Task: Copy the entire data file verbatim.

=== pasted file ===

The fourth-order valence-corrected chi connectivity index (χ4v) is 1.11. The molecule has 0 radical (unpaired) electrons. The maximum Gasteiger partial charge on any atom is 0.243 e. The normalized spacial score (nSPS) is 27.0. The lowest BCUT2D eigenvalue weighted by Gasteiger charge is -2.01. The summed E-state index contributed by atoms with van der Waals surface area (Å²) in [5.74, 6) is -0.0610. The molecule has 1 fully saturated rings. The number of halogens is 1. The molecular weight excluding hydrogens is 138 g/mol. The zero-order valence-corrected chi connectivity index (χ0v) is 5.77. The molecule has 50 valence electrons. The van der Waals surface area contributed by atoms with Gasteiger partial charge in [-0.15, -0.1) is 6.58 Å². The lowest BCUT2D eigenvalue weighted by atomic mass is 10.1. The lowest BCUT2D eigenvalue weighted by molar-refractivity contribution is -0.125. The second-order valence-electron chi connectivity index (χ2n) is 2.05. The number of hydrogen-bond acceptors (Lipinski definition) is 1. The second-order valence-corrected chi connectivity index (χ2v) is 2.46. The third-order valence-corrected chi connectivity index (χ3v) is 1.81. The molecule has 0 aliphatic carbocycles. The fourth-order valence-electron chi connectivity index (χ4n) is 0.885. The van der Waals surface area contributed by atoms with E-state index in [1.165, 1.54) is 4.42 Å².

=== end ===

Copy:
The fourth-order valence-corrected chi connectivity index (χ4v) is 1.11. The molecule has 0 radical (unpaired) electrons. The maximum Gasteiger partial charge on any atom is 0.243 e. The normalized spacial score (nSPS) is 27.0. The lowest BCUT2D eigenvalue weighted by Gasteiger charge is -2.01. The summed E-state index contributed by atoms with van der Waals surface area (Å²) in [5.74, 6) is -0.0610. The molecule has 1 fully saturated rings. The number of halogens is 1. The molecular weight excluding hydrogens is 138 g/mol. The zero-order valence-corrected chi connectivity index (χ0v) is 5.77. The molecule has 50 valence electrons. The van der Waals surface area contributed by atoms with Gasteiger partial charge in [-0.15, -0.1) is 6.58 Å². The lowest BCUT2D eigenvalue weighted by atomic mass is 10.1. The lowest BCUT2D eigenvalue weighted by molar-refractivity contribution is -0.125. The second-order valence-electron chi connectivity index (χ2n) is 2.05. The number of hydrogen-bond acceptors (Lipinski definition) is 1. The second-order valence-corrected chi connectivity index (χ2v) is 2.46. The third-order valence-corrected chi connectivity index (χ3v) is 1.81. The molecule has 0 aliphatic carbocycles. The fourth-order valence-electron chi connectivity index (χ4n) is 0.885. The van der Waals surface area contributed by atoms with E-state index in [1.165, 1.54) is 4.42 Å².